"And I became a wreck, at random driven,
"Without one glimpse of reason or of Heaven--
"All wild-- and even this quenchless love within
"Turned to foul fires to light me into sin!--
"Thou pitiest me-- I knew thou wouldst-- that sky
"Hath naught beneath it half so lorn as I.
"The fiend, who lured me hither-- hist! come near.
"Or thou too, thou art lost, if he should hear--
"Told me such things-- oh! with such devilish art.
"As would have ruined even a holier heart--
"Of thee, and of that ever-radiant sphere,
"Where blest at length, if I but served him here,
"I should for ever live in thy dear sight.
"And drink from those pure eyes eternal light.
"Think, think how lost, how maddened I must be,
"To hope that guilt could lead to God or thee!
"Thou weep'st for me-- do weep-- oh, that I durst
"Kiss off that tear! but, no-- these lips are curst,
"They must not touch thee; --one divine caress,
"One blessed moment of forgetfulness
"I've had within those arms and that shall lie
"Shrined in my soul's deep memory till I die;
"The last of joy's last relics here below,
"The one sweet drop, in all this waste of woe,
"My heart has treasured from affection's spring,
"To soothe and cool its deadly withering!
"But thou-- yes, thou must go-- for ever go;
"This place is not for thee-- for thee! oh no,
"Did I but tell thee half, thy tortured brain
"Would burn like mine, and mine go wild again!
"Enough that Guilt reigns here-- that hearts once good
"Now tainted, chilled and broken are his food.--
"Enough that we are parted-- that there rolls
"A flood of headlong fate between our souls,
"Whose darkness severs me as wide from thee
"As hell from heaven to all eternity!"

"ZELICA, ZELICA!" the youth exclaimed.
In all the tortures of a mind inflamed
Almost to madness-- "by that sacred Heaven,
"Where yet, if prayers can move, thou'lt be forgiven,
"As thou art here-- here, in this writhing heart,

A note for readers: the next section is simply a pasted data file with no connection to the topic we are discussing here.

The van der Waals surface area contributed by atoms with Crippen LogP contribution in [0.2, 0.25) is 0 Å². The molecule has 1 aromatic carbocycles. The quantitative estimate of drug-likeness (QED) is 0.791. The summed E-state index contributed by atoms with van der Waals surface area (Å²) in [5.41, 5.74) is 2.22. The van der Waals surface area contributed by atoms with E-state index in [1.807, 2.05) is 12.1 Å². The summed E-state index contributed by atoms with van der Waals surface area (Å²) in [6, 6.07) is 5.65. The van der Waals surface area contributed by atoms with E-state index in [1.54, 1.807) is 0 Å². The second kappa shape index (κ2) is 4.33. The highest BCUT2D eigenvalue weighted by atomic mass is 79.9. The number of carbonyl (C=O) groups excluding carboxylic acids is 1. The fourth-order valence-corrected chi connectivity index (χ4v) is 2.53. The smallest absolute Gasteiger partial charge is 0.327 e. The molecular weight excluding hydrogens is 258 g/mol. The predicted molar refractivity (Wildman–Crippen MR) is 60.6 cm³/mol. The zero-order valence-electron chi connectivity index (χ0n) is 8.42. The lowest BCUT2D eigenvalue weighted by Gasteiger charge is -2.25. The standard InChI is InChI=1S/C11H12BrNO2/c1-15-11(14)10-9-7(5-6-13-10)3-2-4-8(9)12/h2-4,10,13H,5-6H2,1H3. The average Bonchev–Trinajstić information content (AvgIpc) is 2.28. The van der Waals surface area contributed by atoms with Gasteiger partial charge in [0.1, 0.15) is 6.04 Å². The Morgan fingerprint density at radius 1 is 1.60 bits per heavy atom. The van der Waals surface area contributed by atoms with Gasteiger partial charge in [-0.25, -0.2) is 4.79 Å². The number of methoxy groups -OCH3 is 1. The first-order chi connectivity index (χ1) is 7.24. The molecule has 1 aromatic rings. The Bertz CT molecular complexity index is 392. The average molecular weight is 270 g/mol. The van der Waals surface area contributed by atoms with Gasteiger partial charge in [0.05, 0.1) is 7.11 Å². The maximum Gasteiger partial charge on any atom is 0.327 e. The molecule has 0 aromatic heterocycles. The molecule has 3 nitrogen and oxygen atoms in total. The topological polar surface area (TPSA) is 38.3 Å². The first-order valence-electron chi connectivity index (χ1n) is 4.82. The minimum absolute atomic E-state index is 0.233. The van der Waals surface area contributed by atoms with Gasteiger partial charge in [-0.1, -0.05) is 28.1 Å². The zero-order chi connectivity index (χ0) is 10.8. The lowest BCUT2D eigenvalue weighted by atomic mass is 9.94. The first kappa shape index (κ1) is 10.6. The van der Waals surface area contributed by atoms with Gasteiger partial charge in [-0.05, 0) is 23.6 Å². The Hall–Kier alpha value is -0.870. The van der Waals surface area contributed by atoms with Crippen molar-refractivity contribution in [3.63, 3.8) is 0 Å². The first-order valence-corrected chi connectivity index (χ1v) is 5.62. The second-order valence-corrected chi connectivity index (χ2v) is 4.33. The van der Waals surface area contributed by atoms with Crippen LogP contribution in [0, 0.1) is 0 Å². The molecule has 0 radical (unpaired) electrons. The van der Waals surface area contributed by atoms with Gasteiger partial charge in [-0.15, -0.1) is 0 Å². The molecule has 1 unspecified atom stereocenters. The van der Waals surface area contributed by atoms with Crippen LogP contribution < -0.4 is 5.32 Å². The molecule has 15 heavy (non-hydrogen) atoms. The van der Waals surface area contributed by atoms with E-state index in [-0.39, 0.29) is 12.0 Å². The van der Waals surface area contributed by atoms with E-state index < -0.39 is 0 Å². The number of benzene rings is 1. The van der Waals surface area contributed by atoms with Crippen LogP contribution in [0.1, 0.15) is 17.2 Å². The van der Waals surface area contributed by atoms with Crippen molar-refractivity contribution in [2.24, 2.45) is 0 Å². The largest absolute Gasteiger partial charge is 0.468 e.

"All sinful, wild, and ruined as thou art!
"By the remembrance of our once pure love,
"Which like a church-yard light still burns above
"The grave of our lost souls-- which guilt in thee
"Cannot extinguish nor despair in me!
"I do conjure, implore thee to fly hence--
"If thou hast yet one spark of innocence,
"Fly with me from this place"--

    "With thee! oh bliss!
"'Tis worth whole years of torment to hear this.
"What! take the lost one with thee? --let her rove
"By thy dear side, as in those days of love,
"When we were both so happy, both so pure--
"Too heavenly dream! if there's on earth a cure
"For the sunk heart, 'tis this-- day after day
"To be the blest companion of thy way;
"To hear thy angel eloquence-- to see
"Those virtuous eyes for ever turned on me;
"And in their light re-chastened silently,
"Like the stained web that whitens in the sun,
"Grow pure by being purely shone upon!
"And thou wilt pray for me-- I know thou wilt--
"At the dim vesper hour when thoughts of guilt
"Come heaviest o'er the heart thou'lt lift thine eyes
"Full of sweet tears unto the darkening skies
"And plead for me with Heaven till I can dare
"To fix my own weak, sinful glances there;
"Till the good angels when they see me cling
"For ever near thee, pale and sorrowing,
"Shall for thy sake pronounce my soul forgiven,
"And bid thee take thy weeping slave to Heaven!
"Oh yes, I'll fly with thee" --Scarce had she said
These breathless words when a voice deep and dread
As that of MONKER waking up the dead
From their first sleep-- so startling 'twas to both--
Rang thro' the casement near, "Thy oath! thy oath!"
Oh Heaven, the ghastliness of that Maid's look!--
"'Tis he," faintly she cried, while terror shook
Her inmost core, nor durst she lift her eyes,
Tho' thro' the casement, now naught but the skies
And moonlight fields were seen, calm as before--
"'Tis he, and I am his-- all, all is o'er--
"Go-- fly this instant, or thou'rt ruin'd too--
"My oath, my oath, oh God! 'tis all too true,
"True as the worm in this cold heart it is--
"I am MOKANNA'S bride-- his, AZIM, his--
"The Dead stood round us while I spoke that vow,
"Their blue lips echoed it-- I hear them now!
"Their eyes glared on me, while I pledged that bowl,